There’s no reason that we can’t grow to have the same level of services in Dickinson that we have in Bismarck. Any given year, we serve roughly 40 of the 53 counties, so we pull from all over the state of North Dakota. We serve a lot of people from Western North Dakota, so it makes perfect sense to us to move closer to where we’re needed most.
What keeps you motivated to do what you do every day at Heartview Foundation?
I’m a person in long-term recovery who found the path to sobriety in June 1983. As I come up on 30 years of sobriety, I’m incredibly grateful for this life that doesn’t include drugs and alcohol each and every day. That was my motivation for becoming a counselor. I stopped counseling to become the executive director, which was a sad decision for me to make, yet I felt like I could help in different ways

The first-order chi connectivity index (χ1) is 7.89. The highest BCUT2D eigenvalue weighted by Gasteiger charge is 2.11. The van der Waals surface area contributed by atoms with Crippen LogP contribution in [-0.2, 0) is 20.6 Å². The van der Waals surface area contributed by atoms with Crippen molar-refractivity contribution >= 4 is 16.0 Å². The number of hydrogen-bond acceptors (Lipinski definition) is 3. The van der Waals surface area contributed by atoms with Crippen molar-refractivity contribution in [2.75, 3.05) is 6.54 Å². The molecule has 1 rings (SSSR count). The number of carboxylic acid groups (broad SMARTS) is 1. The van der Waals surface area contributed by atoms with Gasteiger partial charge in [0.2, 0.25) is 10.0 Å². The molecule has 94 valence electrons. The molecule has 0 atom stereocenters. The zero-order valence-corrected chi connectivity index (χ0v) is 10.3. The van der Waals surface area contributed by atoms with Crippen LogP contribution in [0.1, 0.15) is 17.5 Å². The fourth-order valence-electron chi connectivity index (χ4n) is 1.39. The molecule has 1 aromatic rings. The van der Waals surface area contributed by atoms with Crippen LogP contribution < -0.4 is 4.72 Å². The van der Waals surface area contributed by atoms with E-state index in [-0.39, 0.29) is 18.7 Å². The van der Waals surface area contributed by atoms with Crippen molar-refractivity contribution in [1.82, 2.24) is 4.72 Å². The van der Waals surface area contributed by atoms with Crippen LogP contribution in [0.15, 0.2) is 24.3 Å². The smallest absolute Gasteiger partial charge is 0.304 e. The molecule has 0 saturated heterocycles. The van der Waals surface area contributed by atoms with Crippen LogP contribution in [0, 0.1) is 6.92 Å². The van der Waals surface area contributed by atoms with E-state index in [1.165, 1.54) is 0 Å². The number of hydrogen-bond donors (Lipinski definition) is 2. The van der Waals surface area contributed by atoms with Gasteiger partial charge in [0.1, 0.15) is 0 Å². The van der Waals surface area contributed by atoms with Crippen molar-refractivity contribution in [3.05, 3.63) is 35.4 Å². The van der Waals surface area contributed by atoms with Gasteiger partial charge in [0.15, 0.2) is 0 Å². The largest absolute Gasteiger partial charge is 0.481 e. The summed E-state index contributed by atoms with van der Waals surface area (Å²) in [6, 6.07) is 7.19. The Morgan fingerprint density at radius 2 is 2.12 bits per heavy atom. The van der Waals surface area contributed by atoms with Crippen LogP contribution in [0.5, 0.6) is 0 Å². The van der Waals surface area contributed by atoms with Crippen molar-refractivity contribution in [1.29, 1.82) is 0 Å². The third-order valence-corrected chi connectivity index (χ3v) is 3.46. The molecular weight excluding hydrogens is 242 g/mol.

Since its establishment in 1964, the team behind Heartview Foundation has treated over 30,000 patients and their families.
I describe addiction as this big boulder that gets thrown into a pond. The water ripples outward and those ripples destroy what people love the most first before affecting everything in their lives, including their communities. However, recovery is the same. It’s a big boulder that goes in that pond but the ripples that go outward are positive
I can be active with the legislature by advocating for our patients, and do everything I can to bring the resources, tools, and skills to our foundation to serve the people that walk through our door. When somebody comes through our door, they’re broken with no hope in their heart or spark in their eye, and their life has been devastated in so many ways.
It’s incredibly amazing to watch those people reclaim their lives and have hope again. You become a part of our community and workforce again and pay taxes. The people that find recovery become incredible citizens that are no longer using high-cost health care and are in and out of our facility or our community’s jails. I know that the work we’re doing is incredibly important and I believe that other people deserve that chance. The work truly is rewarding.